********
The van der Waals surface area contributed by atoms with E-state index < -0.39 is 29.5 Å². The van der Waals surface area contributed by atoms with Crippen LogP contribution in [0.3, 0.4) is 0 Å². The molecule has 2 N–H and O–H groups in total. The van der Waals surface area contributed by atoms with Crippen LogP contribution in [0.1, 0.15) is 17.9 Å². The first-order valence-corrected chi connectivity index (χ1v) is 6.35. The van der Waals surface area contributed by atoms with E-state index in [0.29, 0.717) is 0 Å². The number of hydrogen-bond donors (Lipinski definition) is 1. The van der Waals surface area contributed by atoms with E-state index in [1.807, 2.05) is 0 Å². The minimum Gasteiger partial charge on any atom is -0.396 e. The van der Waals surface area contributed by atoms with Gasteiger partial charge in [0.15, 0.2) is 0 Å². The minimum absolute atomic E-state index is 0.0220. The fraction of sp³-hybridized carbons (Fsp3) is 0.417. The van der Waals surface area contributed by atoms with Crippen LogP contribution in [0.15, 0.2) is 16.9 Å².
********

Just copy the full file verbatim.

The van der Waals surface area contributed by atoms with E-state index < -0.39 is 29.5 Å². The van der Waals surface area contributed by atoms with Crippen LogP contribution in [0.3, 0.4) is 0 Å². The molecule has 2 N–H and O–H groups in total. The van der Waals surface area contributed by atoms with Crippen LogP contribution in [0.1, 0.15) is 17.9 Å². The first-order valence-corrected chi connectivity index (χ1v) is 6.35. The van der Waals surface area contributed by atoms with E-state index in [0.29, 0.717) is 0 Å². The number of hydrogen-bond donors (Lipinski definition) is 1. The van der Waals surface area contributed by atoms with E-state index in [1.807, 2.05) is 0 Å². The minimum Gasteiger partial charge on any atom is -0.396 e. The van der Waals surface area contributed by atoms with Gasteiger partial charge in [0.15, 0.2) is 0 Å². The minimum absolute atomic E-state index is 0.0220. The fraction of sp³-hybridized carbons (Fsp3) is 0.417. The van der Waals surface area contributed by atoms with Crippen LogP contribution in [0.15, 0.2) is 16.9 Å².